Skin type and color might affect how you shade or what color ink you use. The same might be true depending on where on the body they want the tattoo. If they want more detail on sensitive areas, you should warn them it will be more painful.
Areas that get a lot of use or abrasion will be prone to fading, so that’s key to mention as well. In general, it’s your responsibility to evaluate what they want and figure out how to make it work. Don’t be afraid to suggest alterations if you think the client will be happier with them.
At the end of the day, it’s their decision, but being honest with them will go a long way. A key part of this is letting them know where your skills are at so they don’t force you to do something beyond your ability.
8. Invest in Good Equipment
If you don’t invest in good equipment, you’re setting yourself up for failure. Think about tattooing like a medical procedure. There are certain tools that cannot fail when it comes to medicine, and your tattoo gun should be one of them.
You want your tattoo gun and equipment to work all the time, and you want to keep them in good working order. This means inspecting and cleaning them and knowing you can rely on them not to stop halfway. Were this to happen, it’s less serious than you might think, but it can still derail the tattoo.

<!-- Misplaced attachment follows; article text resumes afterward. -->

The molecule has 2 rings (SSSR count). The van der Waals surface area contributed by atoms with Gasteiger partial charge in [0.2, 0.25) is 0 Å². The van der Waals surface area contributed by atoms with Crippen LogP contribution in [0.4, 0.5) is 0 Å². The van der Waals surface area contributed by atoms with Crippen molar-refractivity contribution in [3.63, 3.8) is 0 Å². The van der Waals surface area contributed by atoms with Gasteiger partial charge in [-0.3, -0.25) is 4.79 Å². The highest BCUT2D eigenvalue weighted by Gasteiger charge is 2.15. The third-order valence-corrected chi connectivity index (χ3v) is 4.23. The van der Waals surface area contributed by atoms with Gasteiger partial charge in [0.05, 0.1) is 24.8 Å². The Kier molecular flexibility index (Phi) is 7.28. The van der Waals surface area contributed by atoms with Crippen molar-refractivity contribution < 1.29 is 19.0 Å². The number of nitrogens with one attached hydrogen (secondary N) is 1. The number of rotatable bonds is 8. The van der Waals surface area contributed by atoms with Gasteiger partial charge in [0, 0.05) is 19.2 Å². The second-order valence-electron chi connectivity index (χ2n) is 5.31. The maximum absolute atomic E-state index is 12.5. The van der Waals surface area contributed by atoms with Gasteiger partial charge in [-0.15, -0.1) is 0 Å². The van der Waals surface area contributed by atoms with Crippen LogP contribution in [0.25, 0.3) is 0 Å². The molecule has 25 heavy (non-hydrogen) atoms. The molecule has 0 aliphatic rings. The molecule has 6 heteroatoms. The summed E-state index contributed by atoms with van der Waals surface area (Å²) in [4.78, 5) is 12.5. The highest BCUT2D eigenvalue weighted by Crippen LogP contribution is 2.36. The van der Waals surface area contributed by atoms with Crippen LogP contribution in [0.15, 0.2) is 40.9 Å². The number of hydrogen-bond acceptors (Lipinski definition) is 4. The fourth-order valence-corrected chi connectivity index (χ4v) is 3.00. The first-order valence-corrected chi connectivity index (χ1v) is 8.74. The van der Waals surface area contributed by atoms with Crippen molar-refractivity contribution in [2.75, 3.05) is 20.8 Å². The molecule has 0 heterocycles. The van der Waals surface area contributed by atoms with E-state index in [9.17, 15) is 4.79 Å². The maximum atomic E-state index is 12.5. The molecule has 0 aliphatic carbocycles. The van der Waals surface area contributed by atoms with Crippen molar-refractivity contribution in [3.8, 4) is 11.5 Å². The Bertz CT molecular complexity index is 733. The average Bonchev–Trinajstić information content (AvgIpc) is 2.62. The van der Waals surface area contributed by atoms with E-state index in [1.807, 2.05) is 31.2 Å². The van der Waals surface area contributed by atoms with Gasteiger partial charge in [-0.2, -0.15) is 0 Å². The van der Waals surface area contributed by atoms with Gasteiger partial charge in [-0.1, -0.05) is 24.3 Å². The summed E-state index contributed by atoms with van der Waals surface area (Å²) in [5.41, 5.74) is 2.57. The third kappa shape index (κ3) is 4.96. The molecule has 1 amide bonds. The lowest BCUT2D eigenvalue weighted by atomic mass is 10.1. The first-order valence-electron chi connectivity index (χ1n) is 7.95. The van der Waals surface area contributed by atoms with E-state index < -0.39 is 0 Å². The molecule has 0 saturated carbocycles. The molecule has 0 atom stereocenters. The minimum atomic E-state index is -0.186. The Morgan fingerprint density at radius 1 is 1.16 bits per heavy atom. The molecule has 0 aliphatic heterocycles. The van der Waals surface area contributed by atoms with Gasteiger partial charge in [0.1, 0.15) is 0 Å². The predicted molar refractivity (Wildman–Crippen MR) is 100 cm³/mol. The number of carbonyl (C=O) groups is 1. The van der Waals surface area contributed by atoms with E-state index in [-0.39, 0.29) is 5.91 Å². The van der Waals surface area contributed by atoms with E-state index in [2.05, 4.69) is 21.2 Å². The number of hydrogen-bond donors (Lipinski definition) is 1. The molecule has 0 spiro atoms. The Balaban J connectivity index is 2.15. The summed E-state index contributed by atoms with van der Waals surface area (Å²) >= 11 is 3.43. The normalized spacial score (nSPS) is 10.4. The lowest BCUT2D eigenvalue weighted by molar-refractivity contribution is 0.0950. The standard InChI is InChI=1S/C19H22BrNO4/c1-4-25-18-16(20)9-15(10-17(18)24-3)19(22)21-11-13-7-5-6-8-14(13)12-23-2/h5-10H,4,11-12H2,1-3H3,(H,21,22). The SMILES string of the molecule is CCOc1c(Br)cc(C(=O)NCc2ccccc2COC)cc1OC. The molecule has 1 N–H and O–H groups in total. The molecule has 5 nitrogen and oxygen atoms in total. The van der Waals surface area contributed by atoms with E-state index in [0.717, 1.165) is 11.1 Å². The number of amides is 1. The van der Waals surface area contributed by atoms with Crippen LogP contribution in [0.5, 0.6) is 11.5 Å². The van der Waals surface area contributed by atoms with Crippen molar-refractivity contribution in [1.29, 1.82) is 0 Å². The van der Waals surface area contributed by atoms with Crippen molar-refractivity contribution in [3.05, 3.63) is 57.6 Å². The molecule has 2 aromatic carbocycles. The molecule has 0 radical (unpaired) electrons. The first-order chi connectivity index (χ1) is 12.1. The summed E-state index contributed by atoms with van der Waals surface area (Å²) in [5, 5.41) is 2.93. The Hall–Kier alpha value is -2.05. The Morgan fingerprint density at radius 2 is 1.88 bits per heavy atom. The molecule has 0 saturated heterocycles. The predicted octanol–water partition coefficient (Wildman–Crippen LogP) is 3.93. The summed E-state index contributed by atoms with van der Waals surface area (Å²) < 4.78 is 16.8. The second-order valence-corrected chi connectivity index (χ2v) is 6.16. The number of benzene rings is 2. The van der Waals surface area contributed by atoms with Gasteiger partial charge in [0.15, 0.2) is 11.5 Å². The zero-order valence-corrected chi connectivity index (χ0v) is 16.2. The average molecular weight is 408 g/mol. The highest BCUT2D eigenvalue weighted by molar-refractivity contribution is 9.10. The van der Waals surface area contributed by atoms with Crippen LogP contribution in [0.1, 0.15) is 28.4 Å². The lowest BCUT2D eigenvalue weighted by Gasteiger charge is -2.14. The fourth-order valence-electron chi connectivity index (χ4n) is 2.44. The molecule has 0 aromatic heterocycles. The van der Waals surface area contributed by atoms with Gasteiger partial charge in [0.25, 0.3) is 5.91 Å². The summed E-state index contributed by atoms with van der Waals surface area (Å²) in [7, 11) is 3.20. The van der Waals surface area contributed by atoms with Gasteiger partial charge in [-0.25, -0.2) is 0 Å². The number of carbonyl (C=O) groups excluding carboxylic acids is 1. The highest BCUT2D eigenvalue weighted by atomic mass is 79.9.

A crooked line or serious damage to the skin can be disastrous.
You should also make sure you’re comfortable with your equipment. It should feel great in your hand, and you should never feel like you’re fumbling with it. Some of this will be practice, but personal preference is huge as well.
9. Try to Stick to Your Style Unless You’re Confident
As you get better at tattooing you’ll branch out into different styles. However, when you’re starting, it’s better to stick to your original one. Most artists have a defined style they gravitate towards when they sketch or draw for fun.
Develop it into an applicable tattoo style if it isn’t already. Master it and improve it, and get as many examples in your portfolio as you feel comfortable with. Don’t stop until you feel you could nail that style blindfolded.